Indeed, after it was over, yesterday’s march in the nation’s capital felt, if anything, infinitely grander and more important when we learned of the 600 or so sister marches around the world attracting some 2 million protestors, begun on Facebook and coordinated by the miracle of social media.
*
I’m old enough to have intense teenage memories of participating in the huge marches on Washington of the 1960s, supporting civil rights and protesting the Vietnam War.  But my anthropologist friend, Linda Seligmann, and I were accompanied to yesterday’s march by three young women (aged 17 to 21 years old) who had never participated in such a momentous event.
A, H, Mina, Charlotte on Subway
(photo by Linda Seligmann)
I watched their wide-eyed wonder with delight as some 500,000+ strangers, mostly women, found a new pink-knit-capped sisterhood.
Mass of Demonstrators, Pink Hats, cropped more
(photo by Alma Gottlieb)
My day’s companions had their own somatic challenges.  One became dizzy and nearly fainted in the overcrowded, under-oxygenated metro car we occupied for nearly two hours; another exercised all her willpower to control her bladder, when toilet facilities proved elusive during six hours of enforced standing.  And yet, they never complained, never begged for an exit strategy.  Instead, they felt that strong pull of communitas.
I, myself, felt the tug of an old back injury asserting itself as those six hours of standing activated muscular fatigue.  And yet, communitas asserted a stronger pull.
After three hours of listening to inspirational speeches, many in the crowd became restless. “Start the march!  Start the march!” some began chanting.  And, indeed, some began marching (or, truth to tell, shuffling, amidst the thousands of protesters barely able to move), while others remained at the rally, to listen to yet more speakers.  Yet even that splintering of attention didn’t fracture our sense of common purpose.  Among those who stayed behind and those who forged on, communitas asserted a stronger pull.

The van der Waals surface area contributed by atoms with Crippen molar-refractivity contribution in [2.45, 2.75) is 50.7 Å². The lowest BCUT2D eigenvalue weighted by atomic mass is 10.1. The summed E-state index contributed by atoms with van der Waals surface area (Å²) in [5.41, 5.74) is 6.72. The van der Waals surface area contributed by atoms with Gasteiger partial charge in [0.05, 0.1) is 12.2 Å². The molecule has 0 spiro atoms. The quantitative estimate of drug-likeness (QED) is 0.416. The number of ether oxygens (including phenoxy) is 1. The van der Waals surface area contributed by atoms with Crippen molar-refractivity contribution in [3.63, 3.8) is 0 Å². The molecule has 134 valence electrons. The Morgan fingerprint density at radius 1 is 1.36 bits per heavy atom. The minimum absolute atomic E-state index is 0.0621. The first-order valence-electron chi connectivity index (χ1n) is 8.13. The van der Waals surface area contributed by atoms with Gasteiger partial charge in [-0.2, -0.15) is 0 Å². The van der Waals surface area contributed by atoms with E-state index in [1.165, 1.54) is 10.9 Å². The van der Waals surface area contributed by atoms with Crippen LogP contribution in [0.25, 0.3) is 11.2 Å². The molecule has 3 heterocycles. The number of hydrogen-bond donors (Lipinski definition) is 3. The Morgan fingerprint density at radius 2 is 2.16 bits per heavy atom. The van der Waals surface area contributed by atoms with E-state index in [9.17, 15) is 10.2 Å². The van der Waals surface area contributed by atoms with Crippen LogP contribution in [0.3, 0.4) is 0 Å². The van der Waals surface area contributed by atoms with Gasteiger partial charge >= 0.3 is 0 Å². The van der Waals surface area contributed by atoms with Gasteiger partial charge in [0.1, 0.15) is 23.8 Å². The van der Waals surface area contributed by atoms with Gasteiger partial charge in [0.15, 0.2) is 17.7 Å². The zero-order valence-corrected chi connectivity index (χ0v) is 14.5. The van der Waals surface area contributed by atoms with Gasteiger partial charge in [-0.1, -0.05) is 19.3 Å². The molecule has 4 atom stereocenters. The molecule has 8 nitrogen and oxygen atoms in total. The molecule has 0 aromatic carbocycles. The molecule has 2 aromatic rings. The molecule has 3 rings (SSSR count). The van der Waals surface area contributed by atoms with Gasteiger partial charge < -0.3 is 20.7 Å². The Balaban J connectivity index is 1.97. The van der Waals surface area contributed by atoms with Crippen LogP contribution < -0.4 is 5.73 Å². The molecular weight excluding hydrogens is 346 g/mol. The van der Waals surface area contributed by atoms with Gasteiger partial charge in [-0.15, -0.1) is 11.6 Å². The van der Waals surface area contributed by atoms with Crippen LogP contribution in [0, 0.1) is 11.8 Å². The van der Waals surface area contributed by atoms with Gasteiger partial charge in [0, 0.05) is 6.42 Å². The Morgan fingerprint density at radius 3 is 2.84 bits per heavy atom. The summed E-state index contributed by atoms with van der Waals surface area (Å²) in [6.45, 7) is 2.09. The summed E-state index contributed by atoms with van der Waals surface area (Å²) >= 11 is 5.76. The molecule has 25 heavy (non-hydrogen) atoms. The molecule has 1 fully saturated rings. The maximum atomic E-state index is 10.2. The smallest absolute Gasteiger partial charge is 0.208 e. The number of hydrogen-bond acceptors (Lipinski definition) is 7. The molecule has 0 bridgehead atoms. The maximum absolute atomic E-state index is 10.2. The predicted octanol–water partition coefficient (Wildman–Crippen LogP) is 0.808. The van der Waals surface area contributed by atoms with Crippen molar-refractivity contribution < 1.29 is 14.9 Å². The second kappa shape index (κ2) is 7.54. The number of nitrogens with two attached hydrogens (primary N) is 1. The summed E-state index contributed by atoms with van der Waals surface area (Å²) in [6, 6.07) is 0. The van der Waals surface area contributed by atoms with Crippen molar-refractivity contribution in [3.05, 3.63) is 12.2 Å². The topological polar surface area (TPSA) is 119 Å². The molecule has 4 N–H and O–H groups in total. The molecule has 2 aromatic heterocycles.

Some protest signs and speeches signaled disturbing acts of police abuse across our troubled land.  And yet, even when faced with police officers and security guards trying to direct our unruly numbers, communitas won out, as protesters and cops responded with noticeable civility to one another.
The people who flocked to the nation’s capital looked more diverse than those at any march in my memory.  Judging by what I saw and heard, the event attracted white, brown and black folks; Christians, Jews, Muslims, and Hindus; straight people, gay people, drag queens, and everything-in-between; breastfeeding babies and grandmothers in wheelchairs; sighted walkers and white-caned walkers; people sporting designer clothes and others wearing hand-me-downs; groups of teachers and groups of students; executives and labor union members; English-speaking and Spanish-speaking youth.
Latina Girls with Posters
(photo by Alma Gottlieb)
And yet, despite this extraordinarily diverse concatenation of humanity, we forged communitas.
Muslim Woman Holding Poster (LS Photo) cropped
(photo by Linda Seligmann)
Or perhaps I should say, because of that extraordinarily diverse concatenation of humanity, we forged communitas.
Poster-We Are All Immigrants (LS Photo)
(photo by Linda Seligmann)
*
I don’t mean to paint an overly Pollyana-ish portrait of an admittedly extraordinary day.  The challenges to maintaining momentum and organizing such a diverse constituency into a viable political movement are far from trivial.
But in the right circumstances, communitas can also cast a long shadow that can even produce some staying power.  Maybe, just maybe, it may prove powerful enough to help the organizers of these diverse groups–both those with impressive experience, and those just cutting their eye teeth on their first demonstration–mobilize the global energy, incorporating both love and anger, that asserted itself yesterday on all seven continents.

An Open Letter to My Grandchildren

Dear Dean and Mona,
 
At four years old and ten months old, you are both too young to understand why the grown-ups around you keep talking about confusing words like “deeply flawed candidates” and “misguided pollsters.” But sooner than I’d like, the realities of yesterday’s vote will begin affecting you.
 
If you see more boys bullying girls on the playground, and they say, “Our president says it’s okay to grab any part of girls we want,” remember what Mommy and Daddy have taught you: It’s NOT okay to hurt other people on purpose. Even if you didn’t realize at first that you were hurting them, if they tell you to stop, you must stop. As Molly of “The Big Comfy Couch” used to sing, “No means no.” Even if our president says otherwise. It’s important for you to learn this now: presidents are just people, and they can be wrong.
 
If you see some kids bullying other kids on the playground because they say that our president says those kids shouldn’t even be in this country, you can set those bullies straight. Tell them that any kid in your school has a right to be in your school. Even if our president says otherwise. It’s important for you to learn this now: presidents are just people, and they can be wrong.
 
If you see some kids bullying the disabled kids in your classroom because they say that our president just did that to a kid in a wheelchair, tell them that they shouldn’t be copying the behavior of a mean person. Even if that mean person is our president.